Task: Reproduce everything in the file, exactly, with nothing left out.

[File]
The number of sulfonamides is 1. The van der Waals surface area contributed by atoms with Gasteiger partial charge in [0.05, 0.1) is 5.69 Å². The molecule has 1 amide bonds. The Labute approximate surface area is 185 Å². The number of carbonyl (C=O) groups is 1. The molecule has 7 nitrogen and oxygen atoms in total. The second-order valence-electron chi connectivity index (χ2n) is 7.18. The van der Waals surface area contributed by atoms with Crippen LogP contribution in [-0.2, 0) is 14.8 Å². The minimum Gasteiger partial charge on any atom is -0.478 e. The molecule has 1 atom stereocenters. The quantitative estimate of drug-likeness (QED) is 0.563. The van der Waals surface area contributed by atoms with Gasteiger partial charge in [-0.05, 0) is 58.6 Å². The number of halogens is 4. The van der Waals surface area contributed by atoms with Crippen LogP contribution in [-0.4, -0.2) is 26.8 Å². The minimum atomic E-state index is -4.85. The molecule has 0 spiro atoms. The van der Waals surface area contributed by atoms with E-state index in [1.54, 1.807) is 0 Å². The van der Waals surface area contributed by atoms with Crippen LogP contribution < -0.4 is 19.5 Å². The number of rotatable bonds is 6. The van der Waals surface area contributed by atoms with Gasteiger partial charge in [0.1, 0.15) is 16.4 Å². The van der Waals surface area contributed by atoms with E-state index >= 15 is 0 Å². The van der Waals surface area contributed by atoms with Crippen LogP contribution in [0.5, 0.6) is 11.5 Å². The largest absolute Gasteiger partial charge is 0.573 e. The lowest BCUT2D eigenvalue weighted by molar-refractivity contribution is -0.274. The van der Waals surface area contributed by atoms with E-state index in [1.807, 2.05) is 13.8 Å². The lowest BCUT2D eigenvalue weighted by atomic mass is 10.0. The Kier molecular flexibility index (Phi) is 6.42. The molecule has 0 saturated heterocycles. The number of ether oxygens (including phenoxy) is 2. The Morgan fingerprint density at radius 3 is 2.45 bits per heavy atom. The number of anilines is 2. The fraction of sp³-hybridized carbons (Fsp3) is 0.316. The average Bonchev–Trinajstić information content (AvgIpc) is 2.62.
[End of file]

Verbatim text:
The number of sulfonamides is 1. The van der Waals surface area contributed by atoms with Gasteiger partial charge in [0.05, 0.1) is 5.69 Å². The molecule has 1 amide bonds. The Labute approximate surface area is 185 Å². The number of carbonyl (C=O) groups is 1. The molecule has 7 nitrogen and oxygen atoms in total. The second-order valence-electron chi connectivity index (χ2n) is 7.18. The van der Waals surface area contributed by atoms with Crippen LogP contribution in [-0.2, 0) is 14.8 Å². The minimum Gasteiger partial charge on any atom is -0.478 e. The molecule has 1 atom stereocenters. The quantitative estimate of drug-likeness (QED) is 0.563. The van der Waals surface area contributed by atoms with Gasteiger partial charge in [-0.05, 0) is 58.6 Å². The number of halogens is 4. The van der Waals surface area contributed by atoms with Crippen LogP contribution in [-0.4, -0.2) is 26.8 Å². The minimum atomic E-state index is -4.85. The molecule has 0 spiro atoms. The van der Waals surface area contributed by atoms with E-state index in [1.54, 1.807) is 0 Å². The van der Waals surface area contributed by atoms with Crippen LogP contribution < -0.4 is 19.5 Å². The number of rotatable bonds is 6. The van der Waals surface area contributed by atoms with Gasteiger partial charge in [0.1, 0.15) is 16.4 Å². The van der Waals surface area contributed by atoms with E-state index >= 15 is 0 Å². The van der Waals surface area contributed by atoms with Crippen LogP contribution in [0.5, 0.6) is 11.5 Å². The largest absolute Gasteiger partial charge is 0.573 e. The lowest BCUT2D eigenvalue weighted by molar-refractivity contribution is -0.274. The van der Waals surface area contributed by atoms with E-state index in [1.807, 2.05) is 13.8 Å². The lowest BCUT2D eigenvalue weighted by atomic mass is 10.0. The Kier molecular flexibility index (Phi) is 6.42. The molecule has 0 saturated heterocycles. The number of ether oxygens (including phenoxy) is 2. The Morgan fingerprint density at radius 3 is 2.45 bits per heavy atom. The number of anilines is 2. The fraction of sp³-hybridized carbons (Fsp3) is 0.316. The average Bonchev–Trinajstić information content (AvgIpc) is 2.62.